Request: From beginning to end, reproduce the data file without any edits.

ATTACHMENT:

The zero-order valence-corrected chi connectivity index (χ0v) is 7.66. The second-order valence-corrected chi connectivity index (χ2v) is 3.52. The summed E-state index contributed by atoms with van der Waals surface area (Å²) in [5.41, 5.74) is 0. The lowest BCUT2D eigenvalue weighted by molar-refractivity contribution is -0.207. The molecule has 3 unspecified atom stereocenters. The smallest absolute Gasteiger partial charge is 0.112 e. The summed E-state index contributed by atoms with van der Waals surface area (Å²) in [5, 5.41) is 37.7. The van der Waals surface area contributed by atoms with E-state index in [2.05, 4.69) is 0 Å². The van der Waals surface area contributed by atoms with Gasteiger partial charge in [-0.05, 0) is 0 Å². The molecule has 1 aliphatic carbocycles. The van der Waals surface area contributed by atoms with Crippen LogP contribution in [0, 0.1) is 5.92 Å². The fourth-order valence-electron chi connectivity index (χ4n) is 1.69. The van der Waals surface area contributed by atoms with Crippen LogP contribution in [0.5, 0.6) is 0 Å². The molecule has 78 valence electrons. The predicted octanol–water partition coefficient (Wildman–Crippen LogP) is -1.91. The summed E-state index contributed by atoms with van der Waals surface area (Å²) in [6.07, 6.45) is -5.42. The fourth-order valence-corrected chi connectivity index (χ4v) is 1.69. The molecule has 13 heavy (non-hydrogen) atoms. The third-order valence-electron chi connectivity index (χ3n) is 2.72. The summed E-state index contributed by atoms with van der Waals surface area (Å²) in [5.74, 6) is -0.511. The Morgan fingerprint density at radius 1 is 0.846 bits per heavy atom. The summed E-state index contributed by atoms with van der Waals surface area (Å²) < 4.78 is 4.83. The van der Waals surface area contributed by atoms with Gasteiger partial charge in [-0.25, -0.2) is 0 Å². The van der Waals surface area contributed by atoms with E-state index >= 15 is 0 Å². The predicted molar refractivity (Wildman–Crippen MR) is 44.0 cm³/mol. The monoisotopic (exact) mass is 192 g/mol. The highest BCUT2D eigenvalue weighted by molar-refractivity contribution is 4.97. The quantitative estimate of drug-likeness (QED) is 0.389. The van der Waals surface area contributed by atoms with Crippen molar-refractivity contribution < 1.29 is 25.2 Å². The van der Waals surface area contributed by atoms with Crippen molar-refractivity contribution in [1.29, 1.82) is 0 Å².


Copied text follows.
The zero-order valence-corrected chi connectivity index (χ0v) is 7.66. The second-order valence-corrected chi connectivity index (χ2v) is 3.52. The summed E-state index contributed by atoms with van der Waals surface area (Å²) in [5.41, 5.74) is 0. The lowest BCUT2D eigenvalue weighted by molar-refractivity contribution is -0.207. The molecule has 3 unspecified atom stereocenters. The smallest absolute Gasteiger partial charge is 0.112 e. The summed E-state index contributed by atoms with van der Waals surface area (Å²) in [5, 5.41) is 37.7. The van der Waals surface area contributed by atoms with E-state index in [2.05, 4.69) is 0 Å². The van der Waals surface area contributed by atoms with Gasteiger partial charge in [-0.05, 0) is 0 Å². The molecule has 1 aliphatic carbocycles. The van der Waals surface area contributed by atoms with Crippen LogP contribution in [0, 0.1) is 5.92 Å². The fourth-order valence-electron chi connectivity index (χ4n) is 1.69. The van der Waals surface area contributed by atoms with Crippen LogP contribution in [0.5, 0.6) is 0 Å². The molecule has 78 valence electrons. The predicted octanol–water partition coefficient (Wildman–Crippen LogP) is -1.91. The summed E-state index contributed by atoms with van der Waals surface area (Å²) in [6.07, 6.45) is -5.42. The fourth-order valence-corrected chi connectivity index (χ4v) is 1.69. The molecule has 13 heavy (non-hydrogen) atoms. The third-order valence-electron chi connectivity index (χ3n) is 2.72. The summed E-state index contributed by atoms with van der Waals surface area (Å²) in [5.74, 6) is -0.511. The Morgan fingerprint density at radius 1 is 0.846 bits per heavy atom. The summed E-state index contributed by atoms with van der Waals surface area (Å²) < 4.78 is 4.83. The van der Waals surface area contributed by atoms with Gasteiger partial charge in [-0.25, -0.2) is 0 Å². The van der Waals surface area contributed by atoms with E-state index >= 15 is 0 Å². The predicted molar refractivity (Wildman–Crippen MR) is 44.0 cm³/mol. The monoisotopic (exact) mass is 192 g/mol. The highest BCUT2D eigenvalue weighted by molar-refractivity contribution is 4.97. The quantitative estimate of drug-likeness (QED) is 0.389. The van der Waals surface area contributed by atoms with Crippen molar-refractivity contribution < 1.29 is 25.2 Å². The van der Waals surface area contributed by atoms with Crippen molar-refractivity contribution in [1.29, 1.82) is 0 Å².